|Directed by||John Badham|
|Screenplay by||W. D. Richter|
|Produced by||Marvin Mirisch|
|Edited by||John Bloom|
|Music by||John Williams|
|Distributed by||Universal Pictures|
|Box office||$31.2 million|
Dracula is a 1979 gothic horror film directed by John Badham. The film starred Frank Langella in the title role as well as Laurence Olivier, Donald Pleasence and Kate Nelligan.
The film was based on Bram Stoker's 1897 novel Dracula and its 1924 stage adaptation, though much of Stoker's original plot was revised to make the film—which was advertised with the tagline "A Love Story"—more romantic. The film received mostly positive reviews and was a moderate box office success. It won the 1979 Saturn Award for Best Horror Film.
In Whitby, Yorkshire in 1913, Count Dracula arrives from Transylvania via the ship Demeter one stormy night. Mina van Helsing, who is visiting her friend Lucy Seward, discovers Dracula's body after his ship has run aground and rescues him. The Count visits Mina and her friends at the household of Lucy's father, Dr. Jack Seward, whose clifftop mansion also serves as the local asylum. At dinner, he proves to be a charming guest and leaves a strong impression on the hosts, especially Lucy. Less charmed by this handsome Romanian count is Jonathan Harker, Lucy's fiancé.
Later that night, while Lucy and Jonathan are having a secret rendezvous, Dracula reveals his true nature as he descends upon Mina to drink her blood. The following morning, Lucy finds Mina awake in bed, struggling for breath. Powerless, she watches her friend die, only to find wounds on her throat. Lucy blames herself for Mina's death, as she had left her alone.
At a loss for the cause of death, Dr. Seward calls in Mina's father, Professor Abraham van Helsing, who suspects what might have killed his daughter: a vampire. He begins to worry about what fate his seemingly dead daughter may now have. Seward and van Helsing investigate their suspicions and discover a roughly clawed opening within Mina's coffin, leading them to the local mines. It is there that they encounter the ghastly form of an undead Mina and it is up to a distraught van Helsing to destroy what remains of his daughter.
Lucy has in the meantime been summoned to Carfax Abbey, Dracula's new home. She reveals herself to be in love with this foreign prince and openly offers herself to him as his bride. After a surreal "wedding night" sequence, Lucy, like Mina before her, is now infected by Dracula's blood. The two doctors manage to give Lucy a blood transfusion to slow her descent into vampirism, but she remains under Dracula's spell.
Now aided by Jonathan, the doctors realize that the only way to save Lucy is by destroying Dracula. They manage to locate his coffin within the grounds of Carfax Abbey, but the vampire is waiting for them. Despite it being daylight, Dracula is still a very powerful adversary. Dracula escapes their attempts to kill him, bursts into the asylum to free the captive Lucy and also scolds his slave, Milo Renfield, for warning the others about him. Renfield apologises and pleads for his life, but Dracula kills him by breaking his neck. Dracula makes preparations to return to Transylvania with Lucy.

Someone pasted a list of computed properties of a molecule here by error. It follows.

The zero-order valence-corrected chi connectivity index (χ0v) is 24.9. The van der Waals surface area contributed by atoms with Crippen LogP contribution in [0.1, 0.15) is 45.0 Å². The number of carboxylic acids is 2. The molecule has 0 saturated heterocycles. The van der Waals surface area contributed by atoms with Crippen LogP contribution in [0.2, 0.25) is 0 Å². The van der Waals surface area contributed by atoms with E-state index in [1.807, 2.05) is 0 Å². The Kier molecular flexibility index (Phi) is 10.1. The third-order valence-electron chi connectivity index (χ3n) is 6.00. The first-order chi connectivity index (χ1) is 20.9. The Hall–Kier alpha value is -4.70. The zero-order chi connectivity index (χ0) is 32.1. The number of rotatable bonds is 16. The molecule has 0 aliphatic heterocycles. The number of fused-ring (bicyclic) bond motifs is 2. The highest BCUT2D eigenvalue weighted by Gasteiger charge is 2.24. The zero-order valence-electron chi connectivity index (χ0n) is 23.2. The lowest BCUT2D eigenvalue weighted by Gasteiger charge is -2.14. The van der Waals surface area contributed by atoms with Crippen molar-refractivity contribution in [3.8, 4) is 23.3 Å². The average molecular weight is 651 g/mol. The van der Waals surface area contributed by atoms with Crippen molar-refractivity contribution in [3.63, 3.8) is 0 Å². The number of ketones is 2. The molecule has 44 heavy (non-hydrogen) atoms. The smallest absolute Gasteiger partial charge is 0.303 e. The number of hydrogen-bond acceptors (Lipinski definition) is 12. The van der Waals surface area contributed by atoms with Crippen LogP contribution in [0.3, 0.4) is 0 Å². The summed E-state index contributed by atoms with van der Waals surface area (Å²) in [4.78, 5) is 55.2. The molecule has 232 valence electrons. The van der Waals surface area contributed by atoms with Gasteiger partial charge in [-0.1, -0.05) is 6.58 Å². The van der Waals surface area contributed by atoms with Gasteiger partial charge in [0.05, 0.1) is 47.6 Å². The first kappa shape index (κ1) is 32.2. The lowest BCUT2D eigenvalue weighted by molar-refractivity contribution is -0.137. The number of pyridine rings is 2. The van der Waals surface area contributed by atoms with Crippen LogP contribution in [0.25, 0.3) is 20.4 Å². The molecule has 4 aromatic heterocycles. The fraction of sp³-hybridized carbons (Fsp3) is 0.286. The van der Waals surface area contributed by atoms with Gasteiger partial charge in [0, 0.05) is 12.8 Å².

Harker and van Helsing board the ship carrying Dracula and Lucy as cargo bound for Romania. Below decks, Harker and van Helsing find Dracula and Lucy sleeping in a coffin. Van Helsing attempts to stake Dracula, but Lucy protests, waking Dracula. In the struggle, van Helsing is fatally wounded by Dracula as he is impaled with the stake intended for the vampire. Dracula now concentrates his attention on Harker. Van Helsing uses his remaining strength to throw a hook attached to a rope, tied to the ship's rigging, into Dracula's back. Harker seizes his chance and hoists the count up through the cargo hold to the top of the ship's rigging, where he dies a painful death when the rays of the sun burn his body.
Van Helsing dies from his wounds. Lucy is now apparently herself again, and Harker comforts her. Lucy smiles as she notices Dracula's cape blow away into the horizon, hinting that Dracula may have survived.
Like Universal's earlier 1931 version starring Bela Lugosi, the screenplay for this adaptation of Bram Stoker's novel Dracula is based on the stage adaptation by Hamilton Deane and John L. Balderston, which ran on Broadway and also starred Langella in a Tony Award-nominated performance. Set in the Edwardian period, and strikingly designed by Edward Gorey, the play ran for over 900 performances between October 1977 and January 1980. Langella also appeared in the play for a limited run in the West End. The play is also known for switching the names of the characters of Mina Harker and Lucy Westenra. When Badham was asked why he had also switched their names in his film, he said that he could not quite remember but that maybe he and Richter "felt like Mina was a dopey name and that Lucy was kind of a nice name".
The film was shot on location in England, at Shepperton Studios and Black Park, Buckinghamshire. Locations in Cornwall doubled for the majority of the exterior Whitby scenes; Tintagel (for Seward's Asylum), and St Michael's Mount (for Carfax Abbey). The Castle Dracula was a glass matte painted by Albert Whitlock.
Gilbert Taylor was the cinematographer, and the original music score was contributed by John Williams.
According to Frank Langella, Count Dracula was "a dominant, aggressive force. He must have Miss Lucy or he dies. He wants what he wants and he doesn't analyze it. Dracula as a character is very erotic. ... A woman can be totally passive with Dracula: 'he made me drink, I couldn't help it.' ... Dracula seems to represent a kind of doorway to sexual abandonment not possible with a mere mortal. Besides, he's offering immortality. Actually, I can't think of a woman who wouldn't like to be taken if it's with love. If you take a woman by force and at the same time gently, you can't fail."